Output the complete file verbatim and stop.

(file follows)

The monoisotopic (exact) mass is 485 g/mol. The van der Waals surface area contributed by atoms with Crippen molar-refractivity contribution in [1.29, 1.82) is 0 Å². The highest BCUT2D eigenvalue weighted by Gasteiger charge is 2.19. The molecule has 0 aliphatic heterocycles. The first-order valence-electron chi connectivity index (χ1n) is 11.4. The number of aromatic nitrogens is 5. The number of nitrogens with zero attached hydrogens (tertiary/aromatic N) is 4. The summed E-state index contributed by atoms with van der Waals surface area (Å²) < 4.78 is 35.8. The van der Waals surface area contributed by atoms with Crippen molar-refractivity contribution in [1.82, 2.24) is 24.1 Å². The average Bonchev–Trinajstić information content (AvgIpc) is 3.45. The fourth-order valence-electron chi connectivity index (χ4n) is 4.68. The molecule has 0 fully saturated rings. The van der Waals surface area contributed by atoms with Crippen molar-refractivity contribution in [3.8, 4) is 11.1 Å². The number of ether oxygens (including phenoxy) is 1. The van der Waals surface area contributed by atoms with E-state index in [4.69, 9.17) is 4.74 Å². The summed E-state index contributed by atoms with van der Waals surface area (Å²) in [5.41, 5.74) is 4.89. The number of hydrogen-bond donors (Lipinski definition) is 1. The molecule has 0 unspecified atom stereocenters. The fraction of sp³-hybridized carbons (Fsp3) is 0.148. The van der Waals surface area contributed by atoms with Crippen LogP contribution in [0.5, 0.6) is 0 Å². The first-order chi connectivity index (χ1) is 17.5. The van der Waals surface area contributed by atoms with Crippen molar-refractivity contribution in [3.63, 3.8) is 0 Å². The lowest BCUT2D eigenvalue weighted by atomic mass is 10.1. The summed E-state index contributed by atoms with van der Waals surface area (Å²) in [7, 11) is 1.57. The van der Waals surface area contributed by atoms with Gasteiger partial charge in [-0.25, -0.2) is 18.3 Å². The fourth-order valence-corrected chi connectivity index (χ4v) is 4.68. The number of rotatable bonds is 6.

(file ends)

The monoisotopic (exact) mass is 485 g/mol. The van der Waals surface area contributed by atoms with Crippen molar-refractivity contribution in [1.29, 1.82) is 0 Å². The highest BCUT2D eigenvalue weighted by Gasteiger charge is 2.19. The molecule has 0 aliphatic heterocycles. The first-order valence-electron chi connectivity index (χ1n) is 11.4. The number of aromatic nitrogens is 5. The number of nitrogens with zero attached hydrogens (tertiary/aromatic N) is 4. The summed E-state index contributed by atoms with van der Waals surface area (Å²) < 4.78 is 35.8. The van der Waals surface area contributed by atoms with Crippen molar-refractivity contribution in [1.82, 2.24) is 24.1 Å². The average Bonchev–Trinajstić information content (AvgIpc) is 3.45. The fourth-order valence-electron chi connectivity index (χ4n) is 4.68. The molecule has 0 fully saturated rings. The van der Waals surface area contributed by atoms with Crippen molar-refractivity contribution in [3.8, 4) is 11.1 Å². The number of ether oxygens (including phenoxy) is 1. The van der Waals surface area contributed by atoms with E-state index in [4.69, 9.17) is 4.74 Å². The summed E-state index contributed by atoms with van der Waals surface area (Å²) in [5.41, 5.74) is 4.89. The number of hydrogen-bond donors (Lipinski definition) is 1. The molecule has 0 unspecified atom stereocenters. The fraction of sp³-hybridized carbons (Fsp3) is 0.148. The van der Waals surface area contributed by atoms with Crippen LogP contribution in [0.5, 0.6) is 0 Å². The first-order chi connectivity index (χ1) is 17.5. The van der Waals surface area contributed by atoms with Crippen molar-refractivity contribution in [3.63, 3.8) is 0 Å². The lowest BCUT2D eigenvalue weighted by atomic mass is 10.1. The summed E-state index contributed by atoms with van der Waals surface area (Å²) in [7, 11) is 1.57. The van der Waals surface area contributed by atoms with Gasteiger partial charge in [-0.25, -0.2) is 18.3 Å². The fourth-order valence-corrected chi connectivity index (χ4v) is 4.68. The number of rotatable bonds is 6.